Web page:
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4 Ways to Set A Good ‘Screen-Time’ Example To Kids: How Do You Score?

4 Ways to Set A Good 'Screen-Time' Example To Kids: How Do You Score?
Franki Hobson

Writer

Jan 29, 2015

We all know that kids look to parents for modelling behavior, but how many of us really consider the effect our own screen time behavior shapes our kid’s future usage – and health? According to a new survey, Cyber Safety – Balancing Screen Time Survey, which asked 1348 Australian parents of children aged 3-17 years about their own use and their children’s use of devices, parents are a key influencer on their children’s online behavior. And alarmingly, 65 per cent of parents surveyed do not think they’re good role models.

So where’s a good place to start good digi behaviour? “Balancing screen time and being a good role model to children is knowing how to balance time online with all your lifestyle activities,” advises Telstra’s Cyber Safety Manager, Shelly Gorr. “That means getting enough sleep, getting enough exercise, going to work and having face to face time with people. For parents, it’s about bringing that awareness to your home and role modeling the kind of behavior you’d like to see in your children. Set rules that are important to you and your family then use positive behavior to model them.”

Here, Shelly shares her top strategies for being a great cyber role model…

1. Disconnect When The Lights Go Out

Who’s guilty of taking their mobile to bed with them? A lot, according the Cyber Safety findings, with 62 per cent of parents using their device between 9pm and midnight, and 17 per cent falling asleep while using their devices. “We recommend switching off your devices an hour before bedtime,” explains Shelly. “The shortwave blue light emitted from devices keeps you awake and interferes with your melatonin. Sleep time is when your body and mind is in shutting down mode – it needs to unwind and relax. If your mind is fluttering from reading posts of social media or replying to texts and you’re thinking about things or you’ve been on your devices for a while, it might take longer to fall asleep.

Sleep is key to alertness, concentration, memory, having a healthy weight and mental health.” But this behaviour is rife, with the survey showing a massive 74 per cent of children aged 12-17 use their device between 9pm and midnight on school nights, with 39 per cent falling asleep while using their device. “Practice good sleep hygiene and keep the bedroom a device free-zone, so that you’re not tempted to keep texting after you’ve turned off the light,” suggests Shelly.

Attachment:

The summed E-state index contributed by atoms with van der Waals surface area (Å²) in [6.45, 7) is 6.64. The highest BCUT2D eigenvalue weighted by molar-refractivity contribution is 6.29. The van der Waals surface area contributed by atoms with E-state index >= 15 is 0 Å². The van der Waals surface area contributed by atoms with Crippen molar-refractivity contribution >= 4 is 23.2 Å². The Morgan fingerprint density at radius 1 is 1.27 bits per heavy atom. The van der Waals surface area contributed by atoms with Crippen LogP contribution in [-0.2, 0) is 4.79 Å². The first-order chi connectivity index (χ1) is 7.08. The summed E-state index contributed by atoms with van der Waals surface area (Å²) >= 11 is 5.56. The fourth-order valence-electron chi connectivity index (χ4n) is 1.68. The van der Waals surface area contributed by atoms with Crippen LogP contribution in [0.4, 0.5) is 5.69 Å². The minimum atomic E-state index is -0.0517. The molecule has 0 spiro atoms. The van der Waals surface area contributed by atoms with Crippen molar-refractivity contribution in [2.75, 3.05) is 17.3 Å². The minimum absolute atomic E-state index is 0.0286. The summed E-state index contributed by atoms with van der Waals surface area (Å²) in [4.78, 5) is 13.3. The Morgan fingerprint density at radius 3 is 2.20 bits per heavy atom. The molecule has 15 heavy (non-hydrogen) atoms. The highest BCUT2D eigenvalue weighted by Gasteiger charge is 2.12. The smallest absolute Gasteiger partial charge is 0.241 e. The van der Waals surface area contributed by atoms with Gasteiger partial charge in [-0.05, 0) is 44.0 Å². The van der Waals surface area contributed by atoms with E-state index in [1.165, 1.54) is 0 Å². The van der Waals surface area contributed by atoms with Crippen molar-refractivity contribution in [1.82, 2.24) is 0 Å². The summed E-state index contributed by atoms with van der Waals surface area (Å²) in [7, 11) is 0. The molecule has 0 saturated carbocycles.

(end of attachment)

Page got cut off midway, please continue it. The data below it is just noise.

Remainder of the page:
2. Don’t Multitask Your Screen time

We may think we’re being super-efficient parents getting our social media goss update while watching the news or chatting on messenger, but multi-tasking for young developing brains is not beneficial, so avoid doing it in front of them. “It’s absolutely fine to second-screen if you’re relaxing,” says Shelly. “For example, if you are watching TV and you need to send a text to a friend. The issue is that parents often don’t consider how this behavior may influence their children’s school lives and academic performance.

Having two screens at the same time is really attributing to multitasking, and we know that multitasking with digital devices isn’t going to get the best out of your concentration. You’re going to get distracted quite easily, and this is not an efficient way to be using your time. If children have a cognitive task to focus on, such as homework, then it’s really best to put the device away and to have an hour or two of undivided attention. They can then take that break and check their phone, texts or have a browse.”

3. Unplug During Meal Times

OK every family is different, and you might be totally fine with phone calls or the iPad. But if dinners are important for conversing with your child and spending quality time together, unplug. “If it’s important to you that mealtimes are device-free, make sure you put your mobile away during dinner because children are happier if everyone in the family follows the rules,” suggests Shelly.

4. Balance Digital Time With… Life

Teaching kids to have a fully enriching and satisfying life is a no-brainer, but you need to show them that there’s life beyond the digital device. “You can certainly model that yourself through positive behaviour,” explains Shelly. “They need to talk to people face to face, do their homework, get their sleep, exercise – it’s all part of a healthy balanced life.”

For more information about staying safe and enjoying the online world, visit Telstra’s Cyber Safety page. Telstra’s Cyber Safety page.

ABOUT THE AUTHOR

By Franki Hobson

Writer

Franki Hobson has worn many hats during her many years as a women's lifestyle journalist and editor. Her launching pad was COSMOPOLITAN magazine, where she moved from News & Entertainment Editor to Features Director, covering everything from the legalisation of the Morning After Pill to Gwen Stefani, fashion, beauty, sex, health, fitness, entertainment and relationships. Franki Hobson is a contributing lifestyle writer for The Carousel.

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